The next stage in the puzzle's east-to-west circumnavigation was a brief detour to the south. Wayne Gould, a New Zealander who was a judge in Hong Kong before the British lease expired in 1997, discovered Sudoku on a trip to Japan and wrote a computer program to generate the puzzles. Eventually he persuaded The Times of London to print them; the first appeared in November 2004. The subsequent fad in the U.K. was swift and intense. Other newspapers joined in, with The Daily Telegraph running the puzzle on its front page. There was boasting about who had the most and the best Sudoku, and bickering over the supposed virtues of handmade versus computer-generated puzzles. In July 2005 a Sudoku tournament was televised in Britain; the event was promoted by carving a 275-foot grid into a grassy hillside near Bristol. (It soon emerged that this "world's largest Sudoku" was defective.)
Sudoku came back to the U.S. in the spring of 2005. Here too the puzzle has become a popular pastime, although perhaps not quite the all-consuming obsession it was in the U.K. I don't believe anyone will notice a dip in the U.S. gross domestic product as a result of this mass distraction. On the other hand, I must report that my own motive for writing on the subject is partly to justify the appalling number of hours I have squandered solving Sudoku.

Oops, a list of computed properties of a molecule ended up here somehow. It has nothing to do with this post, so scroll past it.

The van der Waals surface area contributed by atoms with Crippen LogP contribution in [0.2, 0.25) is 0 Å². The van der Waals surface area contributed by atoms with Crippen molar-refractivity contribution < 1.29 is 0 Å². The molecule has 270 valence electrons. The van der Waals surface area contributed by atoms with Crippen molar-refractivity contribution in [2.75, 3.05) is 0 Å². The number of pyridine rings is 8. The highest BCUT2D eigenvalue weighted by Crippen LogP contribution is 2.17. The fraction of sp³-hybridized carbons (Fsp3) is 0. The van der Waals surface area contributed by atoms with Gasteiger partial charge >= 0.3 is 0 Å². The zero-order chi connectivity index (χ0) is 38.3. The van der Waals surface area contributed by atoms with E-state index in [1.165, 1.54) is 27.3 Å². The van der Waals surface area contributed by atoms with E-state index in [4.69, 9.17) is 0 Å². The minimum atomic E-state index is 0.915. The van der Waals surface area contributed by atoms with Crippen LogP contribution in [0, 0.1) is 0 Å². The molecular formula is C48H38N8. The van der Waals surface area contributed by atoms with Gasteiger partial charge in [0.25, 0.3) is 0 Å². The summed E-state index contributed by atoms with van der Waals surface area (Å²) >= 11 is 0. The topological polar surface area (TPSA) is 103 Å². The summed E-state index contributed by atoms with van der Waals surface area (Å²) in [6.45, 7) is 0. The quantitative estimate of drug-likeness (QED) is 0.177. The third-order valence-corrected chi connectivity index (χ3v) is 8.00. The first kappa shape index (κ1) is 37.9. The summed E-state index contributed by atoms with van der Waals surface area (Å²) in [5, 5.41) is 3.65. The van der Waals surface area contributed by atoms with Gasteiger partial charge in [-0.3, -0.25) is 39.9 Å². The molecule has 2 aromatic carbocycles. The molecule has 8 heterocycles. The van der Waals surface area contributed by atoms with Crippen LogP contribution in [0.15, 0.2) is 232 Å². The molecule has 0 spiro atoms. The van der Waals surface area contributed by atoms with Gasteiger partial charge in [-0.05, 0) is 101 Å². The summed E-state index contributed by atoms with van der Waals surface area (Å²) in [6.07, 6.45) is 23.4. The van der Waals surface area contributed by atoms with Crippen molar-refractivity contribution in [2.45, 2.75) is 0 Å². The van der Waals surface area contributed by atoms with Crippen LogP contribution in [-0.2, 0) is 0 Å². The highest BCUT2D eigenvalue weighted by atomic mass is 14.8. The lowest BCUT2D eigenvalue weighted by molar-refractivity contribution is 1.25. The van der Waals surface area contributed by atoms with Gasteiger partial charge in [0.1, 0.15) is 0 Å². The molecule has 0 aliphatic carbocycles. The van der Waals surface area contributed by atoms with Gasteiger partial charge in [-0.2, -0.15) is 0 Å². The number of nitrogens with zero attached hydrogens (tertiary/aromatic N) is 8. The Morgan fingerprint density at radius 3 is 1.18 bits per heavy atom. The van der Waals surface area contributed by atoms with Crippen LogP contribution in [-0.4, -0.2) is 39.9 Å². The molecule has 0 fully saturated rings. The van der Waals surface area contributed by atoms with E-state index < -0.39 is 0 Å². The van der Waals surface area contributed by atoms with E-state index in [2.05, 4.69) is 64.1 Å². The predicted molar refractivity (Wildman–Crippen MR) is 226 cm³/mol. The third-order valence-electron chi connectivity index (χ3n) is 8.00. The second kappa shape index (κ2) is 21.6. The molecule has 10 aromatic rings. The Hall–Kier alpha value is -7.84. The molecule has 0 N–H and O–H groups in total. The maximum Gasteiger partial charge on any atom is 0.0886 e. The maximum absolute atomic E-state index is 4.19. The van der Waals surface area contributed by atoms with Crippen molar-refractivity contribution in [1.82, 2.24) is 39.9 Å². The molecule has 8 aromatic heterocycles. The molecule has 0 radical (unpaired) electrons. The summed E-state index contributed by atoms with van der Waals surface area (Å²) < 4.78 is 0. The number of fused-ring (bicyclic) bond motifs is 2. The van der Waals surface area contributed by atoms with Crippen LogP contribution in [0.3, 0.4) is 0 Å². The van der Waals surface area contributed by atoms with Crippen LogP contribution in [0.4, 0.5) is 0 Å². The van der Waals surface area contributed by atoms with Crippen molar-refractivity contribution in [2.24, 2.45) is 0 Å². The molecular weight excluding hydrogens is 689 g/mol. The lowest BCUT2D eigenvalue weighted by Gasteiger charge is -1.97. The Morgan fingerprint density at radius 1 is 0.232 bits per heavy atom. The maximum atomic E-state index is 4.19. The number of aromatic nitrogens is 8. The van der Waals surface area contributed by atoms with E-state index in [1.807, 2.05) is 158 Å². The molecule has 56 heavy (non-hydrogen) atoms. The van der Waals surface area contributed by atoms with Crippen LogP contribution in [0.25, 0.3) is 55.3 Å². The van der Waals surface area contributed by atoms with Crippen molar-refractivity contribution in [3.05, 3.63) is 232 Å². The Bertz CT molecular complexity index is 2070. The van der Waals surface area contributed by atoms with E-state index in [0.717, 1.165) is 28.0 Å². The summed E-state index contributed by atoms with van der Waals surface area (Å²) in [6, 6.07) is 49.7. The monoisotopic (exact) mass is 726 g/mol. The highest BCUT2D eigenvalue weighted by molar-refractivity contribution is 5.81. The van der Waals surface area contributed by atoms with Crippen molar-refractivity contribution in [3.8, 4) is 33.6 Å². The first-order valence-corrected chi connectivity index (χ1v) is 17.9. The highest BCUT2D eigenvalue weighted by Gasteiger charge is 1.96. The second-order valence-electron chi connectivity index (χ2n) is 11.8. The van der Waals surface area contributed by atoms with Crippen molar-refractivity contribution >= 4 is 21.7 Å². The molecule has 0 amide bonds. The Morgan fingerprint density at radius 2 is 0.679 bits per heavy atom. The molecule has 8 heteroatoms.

If you take a pencil to a few Sudoku problems, you'll quickly discover various useful rules and tricks. The most elementary strategy for solving the puzzle is to examine each cell and list all its possible occupants—that is, all the numbers not ruled out by a conflict with another cell. If you find a cell that has only one allowed value, then obviously you can write that value in. The complementary approach is to note all the cells within a row, a column or a block where some particular number can appear; again, if there is a number that can be put in only one position, then you should put it there. In either case, you can eliminate the selected number as a candidate in all other cells in the same neighborhood.